Finally Aristotle says, “place necessarily is… the boundary of the containing body at which it is in contact with the contained body,” (212a6).  Then, interestingly, he says, “Place… is rather what is motionless,” (212a17) and then, “Hence the place of a thing is the innermost motionless boundary of what contains it,” (212a20).  So how are we to make sense of containers that give us the boundaries but also do not move?

If we take our interpretation directly from the previous discussion of boundary, Aristotle seems to have made an awfully strange claim: place is a like a container that something perfectly fits in, and yet that container cannot itself move although what is contained therein necessarily can.  However, I would like to suggest taking him at his word in regards to place being necessarily a boundary.  It is necessarily a boundary of the containing body which is in contact with the contained body, but it is not sufficient that it be the boundary that most have in mind.  What has been missed by regarding the boundary as necessary and sufficient is the incorporation of Aristotle’s primary intuition into how we know place exists.

For us to notice any motion we need something stationary relative to the thing moving such that we may observe the motion as motion.  A stationary backdrop is necessary to view change.  Consider this example: it is a common experience to be sitting in traffic next to a bus.  When the bus starts to slowly pull forward sometimes it is possible to get the sensation that you have started to move backwards.  This sensation lasts until some other fact informs you that it was not you who were retreating, but the bus advancing.  In the first instance, the place that you inhabited was defined in terms of a stationary bus: any motion that occurred was relative to that fixed point.  When you realized it was the bus, and not you, that was moving, whatever it was that informed you that you were stationary became incorporated into the place.  Perhaps you saw a building and since it was not moving your senses of place and motion were reevaluated to accommodate this new information. Hence two different places were involved in this scenario: one corresponds to your (belief of) moving backwards and the other to the forward motion of the bus.  The first place has the innermost motionless boundary [illegitimately] defined in terms of the bus [since the bus was in motion], and the second has an expanded sense of place to include something motionless relative to both you and the bus. Place, therefore, not only encapsulates that which is moving, but also whatever is observing the motion and an independently stationary object.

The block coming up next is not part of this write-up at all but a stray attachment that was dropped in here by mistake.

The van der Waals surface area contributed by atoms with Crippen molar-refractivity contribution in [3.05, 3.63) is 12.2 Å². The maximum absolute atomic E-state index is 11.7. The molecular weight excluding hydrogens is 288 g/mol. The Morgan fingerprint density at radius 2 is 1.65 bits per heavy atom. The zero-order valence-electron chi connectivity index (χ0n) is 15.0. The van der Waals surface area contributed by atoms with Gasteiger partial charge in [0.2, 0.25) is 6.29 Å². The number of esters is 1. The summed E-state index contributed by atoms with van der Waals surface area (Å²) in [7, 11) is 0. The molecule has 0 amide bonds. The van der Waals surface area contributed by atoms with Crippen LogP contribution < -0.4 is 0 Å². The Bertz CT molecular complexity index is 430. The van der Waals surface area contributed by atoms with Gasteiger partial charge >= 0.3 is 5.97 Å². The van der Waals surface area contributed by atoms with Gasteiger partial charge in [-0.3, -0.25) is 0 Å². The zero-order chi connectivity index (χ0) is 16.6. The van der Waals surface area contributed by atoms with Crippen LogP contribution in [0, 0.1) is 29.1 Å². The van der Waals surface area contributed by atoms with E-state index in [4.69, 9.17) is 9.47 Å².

When Aristotle says, “First then we must understand that place would not have been inquired into, if there had not been motion with respect to place,” (211a12) he was not making an idle comment on the ‘discovery’ of the phenomenon of place.  Instead, he was beginning his analysis with the most important feature to be explained.  Galilean relativity holds fundamentally that motion can only be defined relative to some “system of coordinates” (Einstein p. 14), i.e. something motionless with respect to the moving object.  Although Aristotle did not have the benefit of Descartes’ mathematical works he still recognized the need for a reference system unique to each motion.